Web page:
Cold homes: How energy companies can stop winter deaths
Every year, more people die in the UK in the winter months than in the summer.
This may seem unsurprising, but it’s far less extreme in other northern European countries.
The coldest places on the continent actually have much lower rates of ‘excess winter deaths’ than the UK, despite our relatively mild winters.
Nearly 44,000 more people died in winter 2014/15 than in the summer in England and Wales, with the Chief Medical Officer arguing that many of these deaths were preventable.
What are we doing wrong?
Fuel poverty gap
The underlying causes of excess winter deaths are typically respiratory disease, heart and cerebrovascular diseases and also dementia.
Like the effects of air pollution, these diseases are often slow and painful and they dis-proportionally impact older people and people with disabilities.
However, cold housing also plays a significant role.
A study into the health impacts of cold homes found that for each degree Celsius the outdoor temperature dropped, mortality rose three times quicker in the coldest 10% of homes than in the warmest 10%.
Usually, housing is too cold because it’s poorly insulated and people can’t afford enough warmth to heat their inefficient home.
This shortfall in funds is called the ‘fuel poverty gap’.
The fuel poverty gap for an average household was £371 for 2014.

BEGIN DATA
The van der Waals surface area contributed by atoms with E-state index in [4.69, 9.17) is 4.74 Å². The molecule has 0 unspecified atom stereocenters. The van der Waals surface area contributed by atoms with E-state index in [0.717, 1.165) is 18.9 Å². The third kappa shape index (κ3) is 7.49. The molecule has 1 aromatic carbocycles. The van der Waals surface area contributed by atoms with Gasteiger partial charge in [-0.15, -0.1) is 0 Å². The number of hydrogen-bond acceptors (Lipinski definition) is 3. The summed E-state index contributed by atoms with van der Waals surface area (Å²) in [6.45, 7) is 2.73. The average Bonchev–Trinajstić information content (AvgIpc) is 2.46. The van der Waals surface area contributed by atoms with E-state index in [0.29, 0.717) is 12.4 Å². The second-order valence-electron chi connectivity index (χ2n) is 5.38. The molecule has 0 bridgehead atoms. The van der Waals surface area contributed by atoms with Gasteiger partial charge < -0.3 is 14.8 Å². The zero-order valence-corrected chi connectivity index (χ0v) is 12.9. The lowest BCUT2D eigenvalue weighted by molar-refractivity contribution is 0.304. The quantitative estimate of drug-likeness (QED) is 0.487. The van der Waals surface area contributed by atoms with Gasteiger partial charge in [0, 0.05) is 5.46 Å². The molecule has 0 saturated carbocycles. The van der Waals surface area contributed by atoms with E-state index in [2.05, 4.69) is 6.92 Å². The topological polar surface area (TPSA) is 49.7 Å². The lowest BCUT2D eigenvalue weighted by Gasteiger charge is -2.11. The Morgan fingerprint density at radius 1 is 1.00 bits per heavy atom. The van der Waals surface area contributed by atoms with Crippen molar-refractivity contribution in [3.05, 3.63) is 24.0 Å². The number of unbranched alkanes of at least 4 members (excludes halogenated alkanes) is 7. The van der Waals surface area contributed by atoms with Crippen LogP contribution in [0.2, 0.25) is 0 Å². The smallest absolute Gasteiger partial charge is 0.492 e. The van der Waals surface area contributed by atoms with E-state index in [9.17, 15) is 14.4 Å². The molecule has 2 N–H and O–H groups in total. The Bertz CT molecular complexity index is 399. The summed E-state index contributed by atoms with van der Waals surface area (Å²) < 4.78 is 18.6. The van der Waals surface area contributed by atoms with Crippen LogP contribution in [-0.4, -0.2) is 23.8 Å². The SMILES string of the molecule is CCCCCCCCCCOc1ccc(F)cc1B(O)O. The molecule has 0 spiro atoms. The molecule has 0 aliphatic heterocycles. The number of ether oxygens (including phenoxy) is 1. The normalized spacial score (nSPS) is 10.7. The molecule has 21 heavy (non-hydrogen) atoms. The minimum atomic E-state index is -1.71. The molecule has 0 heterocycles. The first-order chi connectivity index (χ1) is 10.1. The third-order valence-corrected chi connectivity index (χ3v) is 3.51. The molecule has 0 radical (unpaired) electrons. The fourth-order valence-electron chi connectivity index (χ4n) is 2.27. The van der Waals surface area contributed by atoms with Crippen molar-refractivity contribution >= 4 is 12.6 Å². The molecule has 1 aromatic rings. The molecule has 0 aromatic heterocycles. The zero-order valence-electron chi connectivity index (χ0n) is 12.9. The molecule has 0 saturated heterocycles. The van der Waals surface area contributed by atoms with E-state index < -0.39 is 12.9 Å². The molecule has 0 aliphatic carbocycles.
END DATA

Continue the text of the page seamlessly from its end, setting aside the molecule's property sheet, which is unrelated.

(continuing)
The sum of all household’s fuel poverty gaps stood at £882 million, which is even greater than the £859 million spent by the NHS in treating illness related to poor housing.
In recent years, the legislative responsibility for installing home energy improvements has been shifted from central government onto energy companies.
Since the failure of the Green Deal, the main scheme intended to address home energy efficiency is ECO, the Energy Company Obligation.
This mandates large energy companies to fund improvement measures for low-come household, the costs of which are passed onto customers.
In its first phase the scheme installed 1.56 million improvement measures between January 2013 and August 2015 at a total cost of £2.7bn.
While the policy has been deemed successful by the Energy Saving Trust, they argue that ECO alone is not sufficient to improve all households in need.
Citizens Advice have highlighted that cuts to ECO have left an inadequate to deal with fuel poverty.
Moreover, the costs of ECO are passed on to customers in a way that disproportionately impacts poorer households; lowest income customers pay a far greater proportion of their income on them.
Energy company profits
This brings us to the final important number.
For 2014, the total profits of the Big 6 energy companies for domestic supply were £1,160 million, which is far larger than either the aggregate fuel poverty gap or the cost to the NHS of diseases caused by cold homes.
A legislative overhaul is required so that a greater proportion of these funds go to improving the condition of UK homes.
There are strong causal links between cold homes and excess winter deaths.
While it’s not fair to say that energy companies cause excess winter deaths directly, the similarity of the numbers highlighted here indicates the need for a transformation of our energy system and housing stock to one that protects for the most vulnerable in our society.
Next time you hear that well-worn catchphrase ‘winter is coming’, consider what this means in 21st century Britain.